This map was produced and engraved by John Russell and published by 'Wilkie and Robinson and J. Mawman' in 1811. Although it did not appear until issued in Guthrie's New System of Geography (1811), evidence on the map suggests the engraving must have been mostly completed in 1801 or slightly earlier. The absence of George Vancouver's discoveries (not published until 1798) and the data from the Lewis and Clark Expedition (1803 - 1806), is telling. This map exists in only one edition and is uncommon to the market.


John Russell (c. 1750 - 1829) was a British cartographer active in London during the late 18th and early 19th centuries. Russell apprenticed as a goldsmith under William Palmer before turning to engraving and printing. He drew maps and engraved for several major publishers of his period including Alexander Dalrymple, Benjamin Henry, Robert Sayer, John Moore, and William Guthrie. Russell's 10 apprentices included such prominent cartographers as Alexander Findlay and Samuel Clapp. Russell was based on Constitution Row Grays Inn Lane, Middlesex (London). More by this mapmaker...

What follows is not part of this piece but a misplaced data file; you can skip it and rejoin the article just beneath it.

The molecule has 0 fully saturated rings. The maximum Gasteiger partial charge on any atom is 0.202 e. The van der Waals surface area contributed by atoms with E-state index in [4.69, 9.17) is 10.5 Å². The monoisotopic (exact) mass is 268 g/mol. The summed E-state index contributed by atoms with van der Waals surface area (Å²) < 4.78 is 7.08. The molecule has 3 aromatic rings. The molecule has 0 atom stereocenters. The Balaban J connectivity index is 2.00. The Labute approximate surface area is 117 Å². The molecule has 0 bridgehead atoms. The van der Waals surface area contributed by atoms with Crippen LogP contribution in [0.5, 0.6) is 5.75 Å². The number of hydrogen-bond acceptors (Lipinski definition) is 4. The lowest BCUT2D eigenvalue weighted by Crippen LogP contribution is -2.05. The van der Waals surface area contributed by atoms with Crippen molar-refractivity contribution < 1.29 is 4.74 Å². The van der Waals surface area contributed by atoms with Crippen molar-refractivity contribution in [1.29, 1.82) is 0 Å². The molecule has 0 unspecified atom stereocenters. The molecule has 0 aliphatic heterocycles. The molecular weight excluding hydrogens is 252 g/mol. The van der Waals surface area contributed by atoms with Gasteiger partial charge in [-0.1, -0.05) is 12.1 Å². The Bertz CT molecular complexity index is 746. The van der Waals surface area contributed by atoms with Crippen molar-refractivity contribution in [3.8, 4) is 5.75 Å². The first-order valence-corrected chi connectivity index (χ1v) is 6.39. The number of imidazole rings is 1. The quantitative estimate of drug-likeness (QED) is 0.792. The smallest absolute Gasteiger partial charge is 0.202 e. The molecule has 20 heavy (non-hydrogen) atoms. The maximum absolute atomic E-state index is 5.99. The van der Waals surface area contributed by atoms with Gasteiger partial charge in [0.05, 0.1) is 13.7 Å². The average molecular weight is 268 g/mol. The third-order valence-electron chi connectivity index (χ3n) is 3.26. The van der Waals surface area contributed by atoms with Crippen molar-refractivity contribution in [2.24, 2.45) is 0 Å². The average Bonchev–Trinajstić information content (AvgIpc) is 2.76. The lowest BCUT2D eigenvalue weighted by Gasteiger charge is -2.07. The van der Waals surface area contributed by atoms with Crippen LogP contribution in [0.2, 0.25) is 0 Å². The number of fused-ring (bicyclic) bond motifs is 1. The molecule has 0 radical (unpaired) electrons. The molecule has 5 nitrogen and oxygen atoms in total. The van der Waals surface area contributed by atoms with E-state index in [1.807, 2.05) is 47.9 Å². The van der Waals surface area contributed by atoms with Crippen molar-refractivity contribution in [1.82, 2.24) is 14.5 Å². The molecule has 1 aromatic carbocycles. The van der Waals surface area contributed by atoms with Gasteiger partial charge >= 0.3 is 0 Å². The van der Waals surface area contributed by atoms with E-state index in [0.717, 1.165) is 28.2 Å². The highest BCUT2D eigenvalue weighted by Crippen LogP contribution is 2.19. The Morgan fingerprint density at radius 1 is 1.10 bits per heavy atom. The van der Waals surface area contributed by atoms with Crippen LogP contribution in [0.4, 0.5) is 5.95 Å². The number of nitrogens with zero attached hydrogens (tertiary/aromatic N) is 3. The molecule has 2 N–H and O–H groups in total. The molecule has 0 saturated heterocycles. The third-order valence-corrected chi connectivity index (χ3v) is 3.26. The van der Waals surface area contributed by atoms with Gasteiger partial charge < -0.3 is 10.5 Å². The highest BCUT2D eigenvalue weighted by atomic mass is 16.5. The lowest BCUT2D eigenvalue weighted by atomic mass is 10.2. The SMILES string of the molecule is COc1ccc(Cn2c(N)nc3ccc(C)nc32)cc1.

Joseph Mawman (fl. 1797 - 1827) was an English general interest publisher active in London during the early 19th century. Mawman published travel guides and narratives, classical works, natural history books, and literary editions as well as producing contract work for both individuals and institutions. Mawman's offices were established in the Poultry, London where he took over the established publishing firm of Edward and Charles Dilly in 1800. The offices were later relocated to Ludgate Street, also in London. Mawman, who nurtured friendships with various period luminaries, was well known and highly respected intelligence and publishing acumen. Mawman died in 1827. Learn More...


Guthrie, W., A New System of Modern Geography (London: Wilkie, Ribonson, Mawman) 1811.    


Very good. Light transference. Lower right margin extended. Blank on verso.


Wheat, C. I., Mapping of the Transmississippi West, 1540 – 1861, I: 150-152.